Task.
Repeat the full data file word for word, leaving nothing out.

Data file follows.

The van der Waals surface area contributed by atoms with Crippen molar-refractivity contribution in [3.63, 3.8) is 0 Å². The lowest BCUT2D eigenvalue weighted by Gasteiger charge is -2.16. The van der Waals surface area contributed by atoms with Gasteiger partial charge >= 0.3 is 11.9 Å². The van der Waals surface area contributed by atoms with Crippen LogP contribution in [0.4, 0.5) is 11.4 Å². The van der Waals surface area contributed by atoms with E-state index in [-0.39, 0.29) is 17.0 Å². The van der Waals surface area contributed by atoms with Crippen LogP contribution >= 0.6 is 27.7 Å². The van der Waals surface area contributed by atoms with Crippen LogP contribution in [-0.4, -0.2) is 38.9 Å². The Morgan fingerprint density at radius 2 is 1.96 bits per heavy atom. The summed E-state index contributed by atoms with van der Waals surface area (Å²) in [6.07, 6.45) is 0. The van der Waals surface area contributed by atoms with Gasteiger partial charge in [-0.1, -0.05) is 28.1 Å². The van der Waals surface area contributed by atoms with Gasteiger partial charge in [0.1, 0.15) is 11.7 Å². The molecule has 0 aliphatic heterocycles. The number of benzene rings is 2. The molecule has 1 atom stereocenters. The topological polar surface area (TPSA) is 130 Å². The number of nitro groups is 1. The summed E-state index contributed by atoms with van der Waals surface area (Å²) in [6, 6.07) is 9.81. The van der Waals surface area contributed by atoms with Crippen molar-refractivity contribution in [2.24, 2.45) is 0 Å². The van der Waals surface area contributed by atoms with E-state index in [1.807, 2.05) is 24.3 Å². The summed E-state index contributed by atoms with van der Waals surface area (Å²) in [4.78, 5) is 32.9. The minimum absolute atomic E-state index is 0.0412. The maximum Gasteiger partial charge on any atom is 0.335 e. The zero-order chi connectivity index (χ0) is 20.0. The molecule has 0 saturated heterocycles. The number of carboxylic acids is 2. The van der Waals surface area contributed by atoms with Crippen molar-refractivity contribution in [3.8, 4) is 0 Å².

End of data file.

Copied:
The van der Waals surface area contributed by atoms with Crippen molar-refractivity contribution in [3.63, 3.8) is 0 Å². The lowest BCUT2D eigenvalue weighted by Gasteiger charge is -2.16. The van der Waals surface area contributed by atoms with Gasteiger partial charge >= 0.3 is 11.9 Å². The van der Waals surface area contributed by atoms with Crippen LogP contribution in [0.4, 0.5) is 11.4 Å². The van der Waals surface area contributed by atoms with E-state index in [-0.39, 0.29) is 17.0 Å². The van der Waals surface area contributed by atoms with Crippen LogP contribution >= 0.6 is 27.7 Å². The van der Waals surface area contributed by atoms with Crippen LogP contribution in [-0.4, -0.2) is 38.9 Å². The Morgan fingerprint density at radius 2 is 1.96 bits per heavy atom. The summed E-state index contributed by atoms with van der Waals surface area (Å²) in [6.07, 6.45) is 0. The van der Waals surface area contributed by atoms with Gasteiger partial charge in [-0.1, -0.05) is 28.1 Å². The van der Waals surface area contributed by atoms with Gasteiger partial charge in [0.1, 0.15) is 11.7 Å². The molecule has 0 aliphatic heterocycles. The number of benzene rings is 2. The molecule has 1 atom stereocenters. The topological polar surface area (TPSA) is 130 Å². The number of nitro groups is 1. The summed E-state index contributed by atoms with van der Waals surface area (Å²) in [6, 6.07) is 9.81. The van der Waals surface area contributed by atoms with Crippen molar-refractivity contribution in [2.24, 2.45) is 0 Å². The van der Waals surface area contributed by atoms with E-state index in [1.807, 2.05) is 24.3 Å². The summed E-state index contributed by atoms with van der Waals surface area (Å²) in [4.78, 5) is 32.9. The minimum absolute atomic E-state index is 0.0412. The maximum Gasteiger partial charge on any atom is 0.335 e. The zero-order chi connectivity index (χ0) is 20.0. The molecule has 0 saturated heterocycles. The number of carboxylic acids is 2. The van der Waals surface area contributed by atoms with Crippen molar-refractivity contribution in [3.8, 4) is 0 Å².